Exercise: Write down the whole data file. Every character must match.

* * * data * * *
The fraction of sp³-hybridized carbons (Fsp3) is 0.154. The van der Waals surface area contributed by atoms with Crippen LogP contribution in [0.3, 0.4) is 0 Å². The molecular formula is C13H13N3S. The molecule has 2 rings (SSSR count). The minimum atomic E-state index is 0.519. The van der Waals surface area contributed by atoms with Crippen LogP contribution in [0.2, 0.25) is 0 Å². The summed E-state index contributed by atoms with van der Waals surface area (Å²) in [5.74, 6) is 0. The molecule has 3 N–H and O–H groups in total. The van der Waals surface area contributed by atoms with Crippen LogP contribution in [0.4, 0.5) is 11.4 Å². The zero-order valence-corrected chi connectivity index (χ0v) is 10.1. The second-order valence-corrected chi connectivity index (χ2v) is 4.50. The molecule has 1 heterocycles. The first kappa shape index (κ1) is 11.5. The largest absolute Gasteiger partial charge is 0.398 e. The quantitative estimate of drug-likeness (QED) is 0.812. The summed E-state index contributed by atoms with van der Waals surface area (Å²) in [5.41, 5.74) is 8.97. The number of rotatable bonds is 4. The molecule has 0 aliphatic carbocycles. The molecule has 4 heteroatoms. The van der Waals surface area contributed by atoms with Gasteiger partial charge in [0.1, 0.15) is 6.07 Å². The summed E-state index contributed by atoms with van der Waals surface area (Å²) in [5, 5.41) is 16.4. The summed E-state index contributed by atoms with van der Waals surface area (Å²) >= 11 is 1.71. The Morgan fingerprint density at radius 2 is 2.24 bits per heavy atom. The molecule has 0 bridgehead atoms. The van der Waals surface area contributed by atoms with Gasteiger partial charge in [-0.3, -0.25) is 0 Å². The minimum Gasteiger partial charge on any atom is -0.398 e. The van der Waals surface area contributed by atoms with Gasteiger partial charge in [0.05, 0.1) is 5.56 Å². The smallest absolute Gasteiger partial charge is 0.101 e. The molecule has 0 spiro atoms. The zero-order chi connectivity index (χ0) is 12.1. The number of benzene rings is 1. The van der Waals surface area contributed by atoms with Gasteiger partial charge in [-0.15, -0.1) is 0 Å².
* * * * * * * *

The fraction of sp³-hybridized carbons (Fsp3) is 0.154. The van der Waals surface area contributed by atoms with Crippen LogP contribution in [0.3, 0.4) is 0 Å². The molecular formula is C13H13N3S. The molecule has 2 rings (SSSR count). The minimum atomic E-state index is 0.519. The van der Waals surface area contributed by atoms with Crippen LogP contribution in [0.2, 0.25) is 0 Å². The summed E-state index contributed by atoms with van der Waals surface area (Å²) in [5.74, 6) is 0. The molecule has 3 N–H and O–H groups in total. The van der Waals surface area contributed by atoms with Crippen LogP contribution in [0.4, 0.5) is 11.4 Å². The zero-order valence-corrected chi connectivity index (χ0v) is 10.1. The second-order valence-corrected chi connectivity index (χ2v) is 4.50. The molecule has 1 heterocycles. The first kappa shape index (κ1) is 11.5. The largest absolute Gasteiger partial charge is 0.398 e. The quantitative estimate of drug-likeness (QED) is 0.812. The summed E-state index contributed by atoms with van der Waals surface area (Å²) in [5.41, 5.74) is 8.97. The number of rotatable bonds is 4. The molecule has 0 aliphatic carbocycles. The molecule has 4 heteroatoms. The van der Waals surface area contributed by atoms with Gasteiger partial charge in [0.1, 0.15) is 6.07 Å². The summed E-state index contributed by atoms with van der Waals surface area (Å²) in [5, 5.41) is 16.4. The summed E-state index contributed by atoms with van der Waals surface area (Å²) >= 11 is 1.71. The Morgan fingerprint density at radius 2 is 2.24 bits per heavy atom. The molecule has 0 bridgehead atoms. The van der Waals surface area contributed by atoms with Gasteiger partial charge in [-0.3, -0.25) is 0 Å². The minimum Gasteiger partial charge on any atom is -0.398 e. The van der Waals surface area contributed by atoms with Gasteiger partial charge in [0.05, 0.1) is 5.56 Å². The smallest absolute Gasteiger partial charge is 0.101 e. The molecule has 0 spiro atoms. The zero-order chi connectivity index (χ0) is 12.1. The number of benzene rings is 1. The van der Waals surface area contributed by atoms with Gasteiger partial charge in [-0.15, -0.1) is 0 Å².